The best way to describe it would be to call it a baked mousse, because basically that's what it is. Melted chocolate is first combined with a mixture of beaten egg yolks and sugar, then egg whites are folded in. I choose to flavor this cake with instant espresso powder and vanilla, both of which help heighten the chocolate flavor. The final product is a dense yet moist and tender cake just right for chocolate lovers. It also makes a great dessert for Passover since there's no flour at all.
Years ago I was a personal Chef in a private home in a very swank suburb of Boston. My sister got me the interview for the job, I liked the family immediately and they liked me. My job consisted of getting to work at 10 in the morning, quite civilized, I was the last of the “staff” to arrive at the house. I would head to the kitchen to pick up my list from the madame of the house and read the pages of notes and the menu for the dinner that evening.
There was always a shopping list and at the end of the pages she would underline that they were on a very low fat diet with an exclamation mark! A big part of my job was to bake cookies every day to be ready when the two kids came home from school and they had to be “fresh out of the oven”, my choice of what kind, but they had to be piping hot.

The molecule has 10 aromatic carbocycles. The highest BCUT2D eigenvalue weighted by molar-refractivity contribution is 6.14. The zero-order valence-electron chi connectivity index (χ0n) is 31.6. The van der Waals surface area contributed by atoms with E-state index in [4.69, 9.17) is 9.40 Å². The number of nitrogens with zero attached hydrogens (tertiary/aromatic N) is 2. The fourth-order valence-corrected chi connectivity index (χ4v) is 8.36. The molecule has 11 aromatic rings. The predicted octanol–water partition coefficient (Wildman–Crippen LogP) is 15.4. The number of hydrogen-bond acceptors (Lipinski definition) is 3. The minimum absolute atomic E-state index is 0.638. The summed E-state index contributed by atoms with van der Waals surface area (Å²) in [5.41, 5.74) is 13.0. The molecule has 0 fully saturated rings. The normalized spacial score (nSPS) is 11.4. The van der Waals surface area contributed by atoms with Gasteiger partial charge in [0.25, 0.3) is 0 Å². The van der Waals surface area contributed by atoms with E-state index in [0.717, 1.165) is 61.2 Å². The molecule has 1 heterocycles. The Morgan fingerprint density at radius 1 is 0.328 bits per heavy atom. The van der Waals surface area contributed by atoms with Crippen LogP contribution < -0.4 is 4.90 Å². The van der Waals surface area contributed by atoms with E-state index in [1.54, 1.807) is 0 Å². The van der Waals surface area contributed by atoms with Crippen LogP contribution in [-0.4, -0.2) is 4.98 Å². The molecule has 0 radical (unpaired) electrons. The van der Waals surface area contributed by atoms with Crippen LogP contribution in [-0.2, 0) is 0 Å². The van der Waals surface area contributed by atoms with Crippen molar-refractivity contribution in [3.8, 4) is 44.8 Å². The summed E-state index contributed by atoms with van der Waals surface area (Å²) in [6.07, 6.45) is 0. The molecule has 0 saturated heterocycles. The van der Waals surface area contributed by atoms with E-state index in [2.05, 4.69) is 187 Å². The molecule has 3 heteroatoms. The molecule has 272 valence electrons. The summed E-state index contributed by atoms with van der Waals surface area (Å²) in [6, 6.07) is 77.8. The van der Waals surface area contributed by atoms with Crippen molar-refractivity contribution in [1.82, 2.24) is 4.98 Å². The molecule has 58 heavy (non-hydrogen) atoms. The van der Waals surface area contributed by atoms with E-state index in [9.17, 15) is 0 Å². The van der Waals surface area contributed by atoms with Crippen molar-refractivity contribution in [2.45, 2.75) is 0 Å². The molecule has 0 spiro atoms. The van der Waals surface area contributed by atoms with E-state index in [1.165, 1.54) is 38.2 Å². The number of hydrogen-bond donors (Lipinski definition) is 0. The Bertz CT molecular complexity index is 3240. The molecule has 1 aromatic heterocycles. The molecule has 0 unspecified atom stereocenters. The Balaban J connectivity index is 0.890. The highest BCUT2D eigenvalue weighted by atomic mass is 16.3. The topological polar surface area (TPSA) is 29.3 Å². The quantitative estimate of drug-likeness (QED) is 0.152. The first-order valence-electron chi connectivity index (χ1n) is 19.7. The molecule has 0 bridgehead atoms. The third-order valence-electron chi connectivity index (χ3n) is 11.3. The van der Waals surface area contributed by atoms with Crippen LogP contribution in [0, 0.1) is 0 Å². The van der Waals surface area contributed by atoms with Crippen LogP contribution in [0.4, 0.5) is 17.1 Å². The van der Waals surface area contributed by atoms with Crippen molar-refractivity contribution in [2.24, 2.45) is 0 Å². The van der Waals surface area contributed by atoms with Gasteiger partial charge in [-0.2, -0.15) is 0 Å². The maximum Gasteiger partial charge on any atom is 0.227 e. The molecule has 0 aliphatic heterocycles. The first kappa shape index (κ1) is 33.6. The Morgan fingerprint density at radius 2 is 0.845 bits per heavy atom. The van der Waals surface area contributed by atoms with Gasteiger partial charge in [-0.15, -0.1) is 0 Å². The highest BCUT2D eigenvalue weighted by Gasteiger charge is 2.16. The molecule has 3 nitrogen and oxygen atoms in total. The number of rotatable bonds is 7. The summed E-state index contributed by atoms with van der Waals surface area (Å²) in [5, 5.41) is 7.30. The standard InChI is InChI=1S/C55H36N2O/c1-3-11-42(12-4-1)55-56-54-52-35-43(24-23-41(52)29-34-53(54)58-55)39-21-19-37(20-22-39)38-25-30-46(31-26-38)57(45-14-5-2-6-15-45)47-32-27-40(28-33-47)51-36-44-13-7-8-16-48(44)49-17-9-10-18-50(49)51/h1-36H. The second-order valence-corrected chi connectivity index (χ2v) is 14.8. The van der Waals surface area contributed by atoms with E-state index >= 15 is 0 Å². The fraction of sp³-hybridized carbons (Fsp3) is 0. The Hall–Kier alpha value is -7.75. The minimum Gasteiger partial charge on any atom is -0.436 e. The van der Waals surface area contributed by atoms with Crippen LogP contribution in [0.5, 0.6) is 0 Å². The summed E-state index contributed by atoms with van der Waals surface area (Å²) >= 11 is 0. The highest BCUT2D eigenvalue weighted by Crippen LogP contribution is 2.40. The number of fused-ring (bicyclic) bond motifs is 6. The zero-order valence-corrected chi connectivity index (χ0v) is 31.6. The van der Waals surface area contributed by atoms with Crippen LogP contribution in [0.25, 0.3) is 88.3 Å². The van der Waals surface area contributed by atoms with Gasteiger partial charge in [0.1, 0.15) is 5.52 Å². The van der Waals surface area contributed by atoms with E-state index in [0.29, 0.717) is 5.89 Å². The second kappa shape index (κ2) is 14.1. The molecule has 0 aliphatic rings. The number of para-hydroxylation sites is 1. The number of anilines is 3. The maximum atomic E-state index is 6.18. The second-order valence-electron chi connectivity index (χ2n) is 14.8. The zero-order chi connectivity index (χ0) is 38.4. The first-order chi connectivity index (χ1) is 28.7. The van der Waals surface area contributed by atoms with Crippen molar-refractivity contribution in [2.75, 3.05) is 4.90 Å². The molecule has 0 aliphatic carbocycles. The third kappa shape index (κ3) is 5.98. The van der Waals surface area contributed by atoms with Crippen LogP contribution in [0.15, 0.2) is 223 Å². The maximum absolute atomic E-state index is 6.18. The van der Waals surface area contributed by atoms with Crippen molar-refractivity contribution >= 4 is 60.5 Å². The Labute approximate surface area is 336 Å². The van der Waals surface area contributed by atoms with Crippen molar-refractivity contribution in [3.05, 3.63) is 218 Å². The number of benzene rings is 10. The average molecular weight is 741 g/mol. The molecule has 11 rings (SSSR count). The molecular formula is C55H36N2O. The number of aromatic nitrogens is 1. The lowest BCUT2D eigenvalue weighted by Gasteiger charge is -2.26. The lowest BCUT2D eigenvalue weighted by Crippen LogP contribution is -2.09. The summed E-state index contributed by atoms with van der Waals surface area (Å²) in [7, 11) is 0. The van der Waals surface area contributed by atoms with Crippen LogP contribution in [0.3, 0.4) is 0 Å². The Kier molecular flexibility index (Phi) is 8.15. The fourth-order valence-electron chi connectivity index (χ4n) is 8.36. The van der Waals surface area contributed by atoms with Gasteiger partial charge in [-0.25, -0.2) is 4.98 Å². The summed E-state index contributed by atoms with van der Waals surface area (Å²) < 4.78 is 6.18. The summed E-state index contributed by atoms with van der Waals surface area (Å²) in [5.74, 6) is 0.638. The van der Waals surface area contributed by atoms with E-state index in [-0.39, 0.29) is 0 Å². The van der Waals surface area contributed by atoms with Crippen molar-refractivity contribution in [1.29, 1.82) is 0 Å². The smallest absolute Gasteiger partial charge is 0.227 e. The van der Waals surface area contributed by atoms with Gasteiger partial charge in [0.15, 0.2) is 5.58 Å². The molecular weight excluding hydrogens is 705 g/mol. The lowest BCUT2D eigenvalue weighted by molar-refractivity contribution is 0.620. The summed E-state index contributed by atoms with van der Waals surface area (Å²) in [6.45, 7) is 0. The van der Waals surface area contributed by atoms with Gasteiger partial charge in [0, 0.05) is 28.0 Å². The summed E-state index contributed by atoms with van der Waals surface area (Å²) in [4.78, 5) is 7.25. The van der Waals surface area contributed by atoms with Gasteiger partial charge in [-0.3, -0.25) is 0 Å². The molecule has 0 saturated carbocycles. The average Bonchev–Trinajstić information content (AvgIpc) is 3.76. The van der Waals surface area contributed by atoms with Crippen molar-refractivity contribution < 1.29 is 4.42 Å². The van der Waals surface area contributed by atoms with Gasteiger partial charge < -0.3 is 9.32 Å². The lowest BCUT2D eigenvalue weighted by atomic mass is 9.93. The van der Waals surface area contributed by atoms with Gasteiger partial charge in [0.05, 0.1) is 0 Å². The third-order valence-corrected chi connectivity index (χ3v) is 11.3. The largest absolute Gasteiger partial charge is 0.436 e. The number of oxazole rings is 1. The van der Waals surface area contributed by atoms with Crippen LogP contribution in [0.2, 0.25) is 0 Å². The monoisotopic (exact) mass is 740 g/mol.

I was given an adorable MG convertible to tool around in with my many bags of grocery and a charge account at the local high-end grocery store. I would make dinner for 6 o'clock sharp, clean up and head home for dinner at a later hour. The first day on the job my sister called to ask how was it going so far and what was the house like?
If you ask my Jewish husband, he’ll tell you that, until I married him, I “didn’t know from Jewish food.” And he’s right. As a girl who was raised a Southern Baptist in Texas, my experience with Jewish cuisine was limited to toasting a bagel.
But when we had children and decided to raise them respecting the traditions of both of our religions, I really got into it. Hannukah and Christmas, Passover and Easter, we celebrated all of the holidays that honored God and Food.
Until the year he told me he craved chopped chicken liver and I was at a loss.